By Marc S. Sanders
Peyton Reed not only capitalizes on Edgar Wright’s interpretation of Marvel’s Ant-Man, but also on the first chapter of the MCU, Iron Man. The similarities in the two films are so familiar that Ant-Man seems a little boring and redundant. You’ll turn to your seat mate midway through and say “We’ve seen this.”
Nevertheless, Reed’s film is saved thanks to a likable Paul Rudd, a welcome Michael Douglas and a scene stealing Michael Pena. Evangeline Lilly is here but she’s as useful as Gwenyth Paltrow has been. Corey Stoll is the bald villain, like Jeff Bridges before him, and well… LOOK!!! You just needed to find someone to be the villain; the guy interested in stealing technology to use for making a lot of money and other nefarious purposes. You’ve seen it all before.
Pena is given the best stuff to do as Reed takes advantage of visually recounting a “telephone game” story of what he and then what she said and then what he said after that. Michael Pena is a really funny guy who deserves more work. He’ll likely get a lead in an ABC family sitcom one day called Pena or Michael!, let’s say.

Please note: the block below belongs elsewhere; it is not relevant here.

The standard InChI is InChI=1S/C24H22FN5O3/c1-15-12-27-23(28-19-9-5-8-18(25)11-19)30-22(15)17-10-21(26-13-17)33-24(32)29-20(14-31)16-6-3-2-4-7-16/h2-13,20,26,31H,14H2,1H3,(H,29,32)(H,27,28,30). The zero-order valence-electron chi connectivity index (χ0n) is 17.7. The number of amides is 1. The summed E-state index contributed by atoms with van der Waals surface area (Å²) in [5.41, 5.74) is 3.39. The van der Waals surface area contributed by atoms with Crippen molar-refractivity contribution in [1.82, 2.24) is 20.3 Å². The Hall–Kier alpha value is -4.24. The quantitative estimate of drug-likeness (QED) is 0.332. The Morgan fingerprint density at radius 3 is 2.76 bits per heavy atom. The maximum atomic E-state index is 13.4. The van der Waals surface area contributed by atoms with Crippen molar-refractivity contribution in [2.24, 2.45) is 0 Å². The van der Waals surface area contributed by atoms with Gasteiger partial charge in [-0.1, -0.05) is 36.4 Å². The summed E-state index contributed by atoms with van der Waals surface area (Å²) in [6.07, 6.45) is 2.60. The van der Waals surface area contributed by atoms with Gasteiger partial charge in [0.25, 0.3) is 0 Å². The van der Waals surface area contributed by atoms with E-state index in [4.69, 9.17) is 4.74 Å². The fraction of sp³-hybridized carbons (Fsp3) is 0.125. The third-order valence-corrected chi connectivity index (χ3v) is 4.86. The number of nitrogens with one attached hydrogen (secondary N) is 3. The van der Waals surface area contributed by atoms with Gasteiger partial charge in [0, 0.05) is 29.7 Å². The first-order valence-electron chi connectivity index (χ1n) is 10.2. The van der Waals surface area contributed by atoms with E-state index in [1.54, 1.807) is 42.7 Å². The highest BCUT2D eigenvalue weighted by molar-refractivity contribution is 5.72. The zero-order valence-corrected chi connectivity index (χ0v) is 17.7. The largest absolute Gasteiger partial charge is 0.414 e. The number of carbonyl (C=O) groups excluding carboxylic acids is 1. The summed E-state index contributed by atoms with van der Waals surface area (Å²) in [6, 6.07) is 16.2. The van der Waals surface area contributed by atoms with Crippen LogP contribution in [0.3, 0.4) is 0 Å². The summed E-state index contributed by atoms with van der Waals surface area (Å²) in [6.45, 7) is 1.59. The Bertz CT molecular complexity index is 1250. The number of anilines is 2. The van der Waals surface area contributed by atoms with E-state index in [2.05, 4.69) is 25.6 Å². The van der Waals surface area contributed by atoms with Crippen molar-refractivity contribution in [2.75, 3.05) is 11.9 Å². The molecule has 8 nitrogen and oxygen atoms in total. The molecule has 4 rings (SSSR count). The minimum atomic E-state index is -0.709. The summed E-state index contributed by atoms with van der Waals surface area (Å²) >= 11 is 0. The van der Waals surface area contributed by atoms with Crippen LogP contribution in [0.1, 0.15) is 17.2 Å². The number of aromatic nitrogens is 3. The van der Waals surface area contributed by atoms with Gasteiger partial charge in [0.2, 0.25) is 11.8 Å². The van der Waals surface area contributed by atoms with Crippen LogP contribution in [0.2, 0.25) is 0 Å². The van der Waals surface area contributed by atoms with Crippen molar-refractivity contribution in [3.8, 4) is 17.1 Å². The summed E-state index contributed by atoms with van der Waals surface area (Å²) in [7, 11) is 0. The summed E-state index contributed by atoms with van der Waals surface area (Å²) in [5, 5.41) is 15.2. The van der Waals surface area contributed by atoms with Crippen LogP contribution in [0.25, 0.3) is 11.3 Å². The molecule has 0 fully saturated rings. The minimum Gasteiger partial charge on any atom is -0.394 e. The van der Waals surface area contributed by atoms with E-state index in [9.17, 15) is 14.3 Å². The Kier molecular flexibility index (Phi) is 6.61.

Rudd has fun with the stupidity of his superhero name and abilities. Let’s face it. Controlling the minds of ants is not as flashy as Batman and his gadgets or Spider-Man web slinging through the city. Rudd smirks through all of it. So, I felt okay to smirk as well.
The film suffers from a lot of exposition and a few too many characters. In a flashback 80s scene, Douglas’ character (the original Ant-Man) breaks some SHIELD agent’s nose. What’s so special or offensive about this guy? I don’t know. Also, Bobby Cannavale is a pain in the ass cop for Rudd to deal with, but more or less you’d have the same film if he was excised from the final cut.
Reed saves his movie with a really fun ending consisting of a battle involving shrinking and enlarging and shrinking again aboard a Thomas The Train Engine toy playset. It’s Rudd as Ant-Man vs Stoll as Yellowjacket (very cool looking and not used enough). As well, you can’t help but smile when you see a fifty foot high toy train crash through a house.
This is a scrappy little film in the Marvel Cinematic Universe and not much seems original, but you got a cast that’s likable and an ending to be entertained by.
Nothing special, but nothing terrible either.